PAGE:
Thank you for the picture, Stefan!
The Anniversary Speech
It is my 150 movie anniversary!
I have now watched the first 150 films on the list and I will (fairly) soon have caught up on my lag. As you may know I was already at film number 114 (Robin Hood) when I started my blog, so there has been some catching up to do. At this point the gap is only 22 movies wide.
I will use this opportunity to give a more detailed presentation of myself and what I am doing here on my blog. I love to get that glimpse of other people so it is only fair to provide something myself.
My name is Thomas Sørensen. That is a very generic Danish name, the equivalent of John Smith, and I share it with a whole bunch of people including a former national team goalkeeper. I am Danish, but in the autumn I have temporarily relocated to Israel where my wife got a job. I am in the fortunate situation that I can keep my day job in some form from a remote location. So I live here with my wife and 3 year old son and that is an interesting and very different experience.
In my day job I am a wind energy consultant. The company I work for makes a nice piece of software that helps you find out where to place your wind turbines, how much they will produce and how much they will disturb the neighbors. It is a pretty unique tool and we sell it all over the world. As I am involved in development, testing and consultancies on wind farm projects I get to travel all over the world to teach people how to use it or to work on actual projects. Within the last year I have been to Australia, England, Belgium, Brazil, China, Japan and South Korea. I always loved to travel so in a sense this is really great, though with a small child it is also very hard.
A benefit from all the travelling is that I get to meet a lot people and experience cultures very different from my own. I like to think it makes me more open minded, but it is just as likely to make me more cynical. In any case it makes me quite receptive to movies from odd places in the world and likewise despise very nationalistic themes in movies.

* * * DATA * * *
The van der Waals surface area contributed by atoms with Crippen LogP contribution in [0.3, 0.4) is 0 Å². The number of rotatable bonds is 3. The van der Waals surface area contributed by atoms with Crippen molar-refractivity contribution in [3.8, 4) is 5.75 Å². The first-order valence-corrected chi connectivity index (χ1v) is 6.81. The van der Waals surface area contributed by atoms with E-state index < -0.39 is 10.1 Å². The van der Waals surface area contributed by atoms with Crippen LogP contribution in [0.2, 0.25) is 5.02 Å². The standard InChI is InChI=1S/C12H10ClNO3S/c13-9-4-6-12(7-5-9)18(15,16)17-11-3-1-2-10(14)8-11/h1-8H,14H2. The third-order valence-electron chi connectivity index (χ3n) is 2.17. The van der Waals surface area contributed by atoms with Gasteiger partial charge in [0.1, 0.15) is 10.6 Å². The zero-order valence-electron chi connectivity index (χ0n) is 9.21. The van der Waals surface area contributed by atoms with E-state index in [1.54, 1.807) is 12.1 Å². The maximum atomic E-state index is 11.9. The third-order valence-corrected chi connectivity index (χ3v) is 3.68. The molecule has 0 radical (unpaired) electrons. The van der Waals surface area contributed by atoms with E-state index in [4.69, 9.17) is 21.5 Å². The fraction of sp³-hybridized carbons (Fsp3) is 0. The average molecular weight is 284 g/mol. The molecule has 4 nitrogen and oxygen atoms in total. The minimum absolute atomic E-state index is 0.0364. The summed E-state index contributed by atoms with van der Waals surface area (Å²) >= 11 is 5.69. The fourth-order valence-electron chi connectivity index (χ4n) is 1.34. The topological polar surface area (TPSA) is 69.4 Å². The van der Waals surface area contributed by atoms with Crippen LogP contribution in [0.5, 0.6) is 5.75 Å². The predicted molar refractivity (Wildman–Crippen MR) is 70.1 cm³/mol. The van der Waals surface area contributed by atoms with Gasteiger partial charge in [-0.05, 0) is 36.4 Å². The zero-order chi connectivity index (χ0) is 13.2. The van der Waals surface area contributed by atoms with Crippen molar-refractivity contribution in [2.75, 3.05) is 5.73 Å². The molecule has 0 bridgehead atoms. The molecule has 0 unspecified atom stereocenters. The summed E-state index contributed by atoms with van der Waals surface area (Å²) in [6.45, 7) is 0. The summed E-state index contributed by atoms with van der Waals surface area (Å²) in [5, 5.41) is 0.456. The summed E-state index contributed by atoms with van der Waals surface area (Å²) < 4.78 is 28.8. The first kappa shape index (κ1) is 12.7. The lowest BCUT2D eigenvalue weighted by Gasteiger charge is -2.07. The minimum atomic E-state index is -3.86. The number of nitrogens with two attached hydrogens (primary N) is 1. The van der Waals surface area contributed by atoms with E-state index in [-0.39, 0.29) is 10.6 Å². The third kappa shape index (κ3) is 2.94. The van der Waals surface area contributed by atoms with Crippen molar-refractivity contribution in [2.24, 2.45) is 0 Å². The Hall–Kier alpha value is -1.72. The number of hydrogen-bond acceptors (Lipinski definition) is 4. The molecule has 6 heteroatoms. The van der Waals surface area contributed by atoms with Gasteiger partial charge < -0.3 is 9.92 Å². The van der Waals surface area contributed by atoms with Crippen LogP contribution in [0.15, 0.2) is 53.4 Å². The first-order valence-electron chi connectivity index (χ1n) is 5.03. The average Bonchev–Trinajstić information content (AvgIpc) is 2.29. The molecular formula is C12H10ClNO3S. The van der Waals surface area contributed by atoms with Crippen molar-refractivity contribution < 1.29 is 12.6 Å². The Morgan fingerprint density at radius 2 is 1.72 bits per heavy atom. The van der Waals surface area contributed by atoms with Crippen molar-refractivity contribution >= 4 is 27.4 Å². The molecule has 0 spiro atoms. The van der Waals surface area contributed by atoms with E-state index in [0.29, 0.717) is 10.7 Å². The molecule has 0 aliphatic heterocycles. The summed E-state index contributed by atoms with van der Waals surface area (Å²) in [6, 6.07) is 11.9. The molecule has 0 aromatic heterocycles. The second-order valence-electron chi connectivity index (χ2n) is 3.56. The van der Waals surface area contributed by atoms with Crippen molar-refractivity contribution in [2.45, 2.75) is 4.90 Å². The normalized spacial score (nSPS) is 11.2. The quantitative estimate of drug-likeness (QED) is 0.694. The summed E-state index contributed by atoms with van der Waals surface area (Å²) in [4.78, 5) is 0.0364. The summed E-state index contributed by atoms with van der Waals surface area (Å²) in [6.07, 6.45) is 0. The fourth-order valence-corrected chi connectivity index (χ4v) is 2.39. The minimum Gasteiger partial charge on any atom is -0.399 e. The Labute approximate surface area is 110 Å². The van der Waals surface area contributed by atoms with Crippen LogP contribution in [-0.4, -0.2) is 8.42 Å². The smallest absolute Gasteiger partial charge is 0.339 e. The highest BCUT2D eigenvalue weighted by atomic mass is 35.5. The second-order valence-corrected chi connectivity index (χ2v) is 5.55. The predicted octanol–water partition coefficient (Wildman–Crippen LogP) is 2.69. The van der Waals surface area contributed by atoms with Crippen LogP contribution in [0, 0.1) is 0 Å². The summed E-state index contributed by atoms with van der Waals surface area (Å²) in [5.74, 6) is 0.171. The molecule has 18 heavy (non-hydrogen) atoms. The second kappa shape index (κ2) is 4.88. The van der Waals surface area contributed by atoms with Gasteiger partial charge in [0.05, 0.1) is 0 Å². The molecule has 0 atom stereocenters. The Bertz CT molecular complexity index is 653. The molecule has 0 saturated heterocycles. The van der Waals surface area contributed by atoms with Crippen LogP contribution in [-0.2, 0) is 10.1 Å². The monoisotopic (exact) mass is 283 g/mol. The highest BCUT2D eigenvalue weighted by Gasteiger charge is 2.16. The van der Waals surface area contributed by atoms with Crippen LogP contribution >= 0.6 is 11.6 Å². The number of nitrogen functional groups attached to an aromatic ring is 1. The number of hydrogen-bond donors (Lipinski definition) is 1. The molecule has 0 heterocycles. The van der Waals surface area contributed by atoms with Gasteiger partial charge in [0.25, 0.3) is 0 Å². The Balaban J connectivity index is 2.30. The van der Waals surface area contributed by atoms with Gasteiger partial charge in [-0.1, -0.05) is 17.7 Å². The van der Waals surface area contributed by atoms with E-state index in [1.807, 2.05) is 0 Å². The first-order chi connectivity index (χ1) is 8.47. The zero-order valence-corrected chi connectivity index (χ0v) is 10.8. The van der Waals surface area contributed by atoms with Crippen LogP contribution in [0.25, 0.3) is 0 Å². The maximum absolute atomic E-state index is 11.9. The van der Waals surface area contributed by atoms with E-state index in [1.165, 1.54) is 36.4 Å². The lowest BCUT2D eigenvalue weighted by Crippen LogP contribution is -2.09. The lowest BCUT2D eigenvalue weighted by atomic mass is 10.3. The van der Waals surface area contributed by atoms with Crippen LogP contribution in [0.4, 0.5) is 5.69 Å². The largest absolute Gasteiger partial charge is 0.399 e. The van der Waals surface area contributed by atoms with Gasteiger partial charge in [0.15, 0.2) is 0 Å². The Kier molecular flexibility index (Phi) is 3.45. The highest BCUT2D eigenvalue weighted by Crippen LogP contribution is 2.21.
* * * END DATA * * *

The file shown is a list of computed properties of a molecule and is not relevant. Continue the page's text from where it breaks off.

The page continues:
In 2008, just before my wife and I went to Shanghai for 5 months, a friend of mine gave me a book that was going have a big influence on my life: 1001 movies you must see before you die. I only got to delve into it after I returned from China, but then I really got hooked. Very early cinema caught my interest and I started reading a lot about it and I realized I knew absolutely zip. It was quite shocking to find out that before 1940 there were only a handful of films I had heard of and if I had seen them I certainly had forgotten all about them and that includes the classics. In fact I have been blatantly ignorant of film prior to 1970. Here was this treasure throve of pictures deemed classics and I did not even recognize the names of most of them. That was quite a revelation.
I have always been fascinated by mammoth projects where the object is not to finish but the process itself, like reading a dictionary or building some monstrosity and the idea of just starting from one end and work myself through something I will probably never finish appeals to me. So around the time my son Nimrod was born I decided to go through with this crazy project and start watching all the movies in the book chronologically. Very slowly. It soon became my task to feed Nimrod a bottle of milk in the morning and in the evening and so would watch the films in 10-15 minute chunks, which was fine because I had decided to actually buy the DVDs and if I raced through the list this could become very expensive indeed.
I think most people who do the list watches the films alone and I am no exception. My wife is not really into these old films and while I have two good friends who are I have only seen a few of the films with Zsolt and Maurizio. So I started searching the Internet to see if there was anybody out there doing the List as well. So far I have found nobody in Denmark, but I soon discovered Squish and the blog club. Not only were there people watching the List, but also blogging about it! I started reading all the entries to movies I had seen as well and commented on many of them and soon grew deeply envious. This was just so cool! I just had to be part of this community, this was the long sought for outlet for all I wanted to say about these old films. Yet something was holding me back. The bloggers are all so good that I could not possibly contribute with anything new and my pathetic writings would only be the laughingstock of the community. That is until I thought; what the hell, it is just a blog not some sort of exam and my angle would not be an expert review or deep analysis, it would be my personal experience with the films. This is what I look for anyway when I read entries on movies, the gems of personal impressions, and everybody have their own take on the movies they see and are perfectly entitled to it. So one day without thinking too much about it I just went to it and created the most simplistic site on the net and voila, I was a blogger myself.